With Ecommerce expected to account for 95% of all purchases by 2040, there is no market more ripe for disruption by blockchain than ecommerce. That's because, just as with legacy social platforms like Facebook, the current ecommerce giants have just as little respect for our data and participation in the online economy. And when people are presented with alternatives built on blockchain technology that show them more respect, they will certainly avail themselves of it. Enter Permission.io and Pi Network.
As it's the one further along in its development, we'll start with Permission.io. Permission is helmed by CEO Charles Silver, a seasoned business veteran who got his entrepreneurial start in the quick oil change business in the 80's. After some success he sold his businesses for a good sum and became interested in the newly emerging internet. His next endeavor was also successful, a website I personally remember using many years ago called RealAge.com. His many years as an internet entrepreneur, as well as the overall experience of the team, give Permission.io a bit of an advantage over the Pi Network in their respective ambitions of building a successful ecommerce platform in my opinion.
One thing Permission and Pi have in common is they will both be attention based marketplaces. Much like Brave's popular Basic Attention Token concept, it simply means that, rather than users being bombarded with ads they didn't ask to see, they opt in to ad exposure, and in exchange for their attention are rewarded the respective platform's native cryptocurrency. When you shop on Permission, you earn Permission's native ASK token in exchange for seeing ads, making purchases, taking surveys and more. Along with promises to secure privacy of data via encryption, this fosters a greater sense of trust between the platform and its users. Users in turn will be able to spend ASK and other cryptocurrencies on the Permission platform.
Built on its own independent blockchain (a fork of Ethereum actually), Permission also has an SDK in the works for developers to build Permission based apps... "that allow any business to adopt the Permission model and use ASK to meet consumers’ increasing demand for rewards. Widespread use of permission-based apps will incentivize the currency’s growth and enhance its compounding effect." In theory this could be huge. Shopify, or even Amazon huge.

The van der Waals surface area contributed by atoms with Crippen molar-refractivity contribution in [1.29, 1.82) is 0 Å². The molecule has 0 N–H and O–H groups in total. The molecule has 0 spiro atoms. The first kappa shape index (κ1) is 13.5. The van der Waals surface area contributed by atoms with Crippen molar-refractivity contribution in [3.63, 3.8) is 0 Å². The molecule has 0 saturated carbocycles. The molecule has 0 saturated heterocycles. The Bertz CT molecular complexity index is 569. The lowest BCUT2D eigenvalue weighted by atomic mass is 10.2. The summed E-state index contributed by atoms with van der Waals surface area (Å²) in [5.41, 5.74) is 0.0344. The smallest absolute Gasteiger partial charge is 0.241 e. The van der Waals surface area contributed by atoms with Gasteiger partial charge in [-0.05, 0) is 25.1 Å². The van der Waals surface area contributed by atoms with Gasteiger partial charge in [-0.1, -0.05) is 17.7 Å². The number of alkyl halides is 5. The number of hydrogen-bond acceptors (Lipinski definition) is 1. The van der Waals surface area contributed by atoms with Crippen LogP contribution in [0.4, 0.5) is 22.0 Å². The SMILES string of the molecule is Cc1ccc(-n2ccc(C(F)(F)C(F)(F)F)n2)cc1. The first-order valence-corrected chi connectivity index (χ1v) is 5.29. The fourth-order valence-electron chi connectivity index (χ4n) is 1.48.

Pi network meanwhile, has been in development for significantly less time. But as Pi and Permission are creating rather different products, I'm not sure there will be a great deal of overlap in competing for their respective markets. Permission looks sharp and is led by some very experienced people with plenty of connections in the ecommerce world. Getting a later start, and not having the same caliber of business leaders on their team, I believe Pi will have their work cut out for them. Certainly onboarding a few million users to their pre-product launch app will help. While right now that number is closer to 1.5 million, there is no reason to think they won't have several million by the time they launch their attention based platform some time next year.
Like Permission, Pi is also a fork of another major blockchain, in this case the Stellar Network. Right now the Pi app is functioning as a simple centralized database keeping track of the Pi tokens earned by their early users they have dubbed "Pioneers." The app appropriates the term 'mining' to draw users to it in exchange for what amounts to a slow but generous daily airdrop of Pi tokens in an effort to build a pre-launch base of users. Like ASK, Pi currently has no market value and is currently not listed on any exchanges (Permission, by the way, assures us they are in talks with the world's leading exchanges). The founders wanted it this way, as they wanted a more equitable distribution to users the world over regardless of their economic status, an approach I appreciate. Exchange listings are expected next year however.